Financial training for your children

Take a moment to picture your children going off to college and managing a semester’s worth of money on their own.  Would they run up the debt and bounce checks or would they spend wisely with some left over? Maybe you are not sure how they would handle it, and now is the time to find out by teaching your children sound financial decisions so that they will become money-smart adults. Proverbs 22:6 tells us to “train up a child in the way he should go, even when he is old he will not depart from it.”

Unfortunately, most parents today offer no financial training for their children other than to allow them to watch as the family consistently overspends without a family budget.  To make matters worse, once the children leave home and embark into the “real world,” they certainly don’t get the advice they need about the bondage of debt, the wisdom of saving and the joy of giving.  As we all know, you can go through high school, college and even earn a PHD, and no one will ever teach you how to balance a checkbook, use a credit card or communicate with your spouse about money.  The home is the perfect environment to begin teaching the timeless financial principles found in God’s word.  Consider a few tips to leaving a legacy of financial faithfulness:

The best way to begin training your children in sound financial principles is to teach by example.  It’s impossible to establish financial discipline in your children if you are not disciplined.  As parents, it’s important to demonstrate that you are willing to set aside indulgences and personal wants to provide for the needs of the family and others.  Parents should let their children see them pray for God’s provision concerning material needs and let them know that borrowing is not God’s best for the family.

Unfortunately, most children grow up with no concept of the actual expenses that a family incurs.  Recently, I had a Dad tell me that he cashed his entire paycheck and placed the cash in the middle of the dining room table.  He gathered the whole family around and proceeded to allocate cash for every fixed expense that the family had that month.  The kids were amazed at how little was left over for the discretionary expenses that remained.  They began to understand the budgeting process and actually became allies in cutting back spending.  When it came time for the weekend, they had a better understanding about why Mom and Dad wanted to stay in for game night instead of eating out and seeing a movie.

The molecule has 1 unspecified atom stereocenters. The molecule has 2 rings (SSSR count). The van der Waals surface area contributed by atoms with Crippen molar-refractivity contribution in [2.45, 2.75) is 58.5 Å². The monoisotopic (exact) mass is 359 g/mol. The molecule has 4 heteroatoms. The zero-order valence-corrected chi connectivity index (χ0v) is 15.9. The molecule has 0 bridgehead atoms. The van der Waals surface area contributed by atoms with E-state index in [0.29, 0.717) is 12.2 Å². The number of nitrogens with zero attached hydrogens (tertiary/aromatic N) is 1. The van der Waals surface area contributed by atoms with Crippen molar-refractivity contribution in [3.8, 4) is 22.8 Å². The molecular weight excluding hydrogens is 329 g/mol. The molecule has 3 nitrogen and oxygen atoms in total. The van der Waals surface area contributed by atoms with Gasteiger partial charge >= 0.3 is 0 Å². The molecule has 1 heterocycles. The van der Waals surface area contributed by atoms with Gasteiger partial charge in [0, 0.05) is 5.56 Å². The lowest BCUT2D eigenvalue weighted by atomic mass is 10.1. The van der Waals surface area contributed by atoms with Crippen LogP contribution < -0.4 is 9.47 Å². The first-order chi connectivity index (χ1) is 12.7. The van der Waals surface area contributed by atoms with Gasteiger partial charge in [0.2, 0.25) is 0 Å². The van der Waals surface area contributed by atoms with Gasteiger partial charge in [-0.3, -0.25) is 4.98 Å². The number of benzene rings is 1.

Another way for children to begin understanding the value of money is for them to have an income or an allowance.  An allowance is a great hands-on teaching tool to learn valuable financial principles, even at a young age.  Most parents that I have talked to agree that the allowance should not be tied to a work-for-pay project.  Instead it should be given unconditionally with no strings attached.  However, guidelines need to be established that determine how much the child will receive and how they are allowed to spend it.  The allowance should be large enough that children look forward to receiving it, but not so large that it covers all of their needs and wants.

And even at a young age, it is so important to begin to instill the in the children the principle of tithing and giving back to God the first fruits of their income.  It is a wonderful experience for the children as they learn to bring their tithes to the storehouse along side their parents and give cheerfully back to God out of obedience. In his book Teaching Kids to Manage God’s Gifts, Larry Burkett suggests setting up three piggy banks for a child to use to teach them the difference between tithes, savings and spending money.

Spending money is designated for small items that they want to purchase themselves.  These would include small toys, games, gum and so on.  However, they need to understand that once those funds are gone they are not able to take from the giving or savings bank to buy things they want.  In fact, your children might actually become very cheap when they begin paying for some of their own personal expenses.  The daily drive-thru after school might not sound as appealing as it once did if they are paying for it.

Money placed in the savings bank is for the purpose of attaining a specific goal.  Encouraging saving as a child will actually discourage debt down the road.  Children who learn how to save for the things they want will as adults be more inclined to save for wants rather than going into debt to get them.  In addition, many parents actually pay interest on their children’s savings.  This teaches the concept of allowing your money to work for you, and it encourages them to save rather than spend.   As they get older you can encourage them to actually break up the savings into long-term and short-term savings.

Financial training takes time and consistency, but remember that you are not training children; you are training future adults. Taking the time to provide solid, biblical financial instruction during childhood can avoid a lifetime of costly financial mistakes.  Take that to heart as you teach your children to keep money and possessions in an eternal perspective.

Rob West is the Training and Communications Director for Kingdom Advisors, a non-profit Life that exists to equip and disciple Christian financial advisors to integrate their faith and profession. Please send questions and comments to [email protected]

The information in this article is for information purposes only and does not constitute advice. You should not rely on any information in this article to make (or refrain from making) any decision or take (or refrain from taking) any action.

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